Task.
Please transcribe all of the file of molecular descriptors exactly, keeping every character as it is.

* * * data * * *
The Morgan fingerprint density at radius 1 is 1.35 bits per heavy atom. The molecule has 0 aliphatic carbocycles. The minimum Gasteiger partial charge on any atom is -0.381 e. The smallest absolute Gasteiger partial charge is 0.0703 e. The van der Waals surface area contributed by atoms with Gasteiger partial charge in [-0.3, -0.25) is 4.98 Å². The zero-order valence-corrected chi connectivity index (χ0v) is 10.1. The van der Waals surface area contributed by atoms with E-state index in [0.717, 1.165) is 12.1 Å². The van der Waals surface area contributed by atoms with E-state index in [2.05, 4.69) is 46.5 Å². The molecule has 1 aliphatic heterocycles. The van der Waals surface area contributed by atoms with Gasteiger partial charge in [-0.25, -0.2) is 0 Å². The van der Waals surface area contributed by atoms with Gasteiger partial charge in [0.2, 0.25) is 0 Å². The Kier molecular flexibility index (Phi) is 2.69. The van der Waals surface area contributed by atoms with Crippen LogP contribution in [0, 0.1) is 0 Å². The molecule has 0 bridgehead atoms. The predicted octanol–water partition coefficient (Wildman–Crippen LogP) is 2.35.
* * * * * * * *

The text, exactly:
The Morgan fingerprint density at radius 1 is 1.35 bits per heavy atom. The molecule has 0 aliphatic carbocycles. The minimum Gasteiger partial charge on any atom is -0.381 e. The smallest absolute Gasteiger partial charge is 0.0703 e. The van der Waals surface area contributed by atoms with Gasteiger partial charge in [-0.3, -0.25) is 4.98 Å². The zero-order valence-corrected chi connectivity index (χ0v) is 10.1. The van der Waals surface area contributed by atoms with E-state index in [0.717, 1.165) is 12.1 Å². The van der Waals surface area contributed by atoms with E-state index in [2.05, 4.69) is 46.5 Å². The molecule has 1 aliphatic heterocycles. The van der Waals surface area contributed by atoms with Gasteiger partial charge in [-0.25, -0.2) is 0 Å². The van der Waals surface area contributed by atoms with Gasteiger partial charge in [0.2, 0.25) is 0 Å². The Kier molecular flexibility index (Phi) is 2.69. The van der Waals surface area contributed by atoms with Crippen LogP contribution in [0, 0.1) is 0 Å². The molecule has 0 bridgehead atoms. The predicted octanol–water partition coefficient (Wildman–Crippen LogP) is 2.35.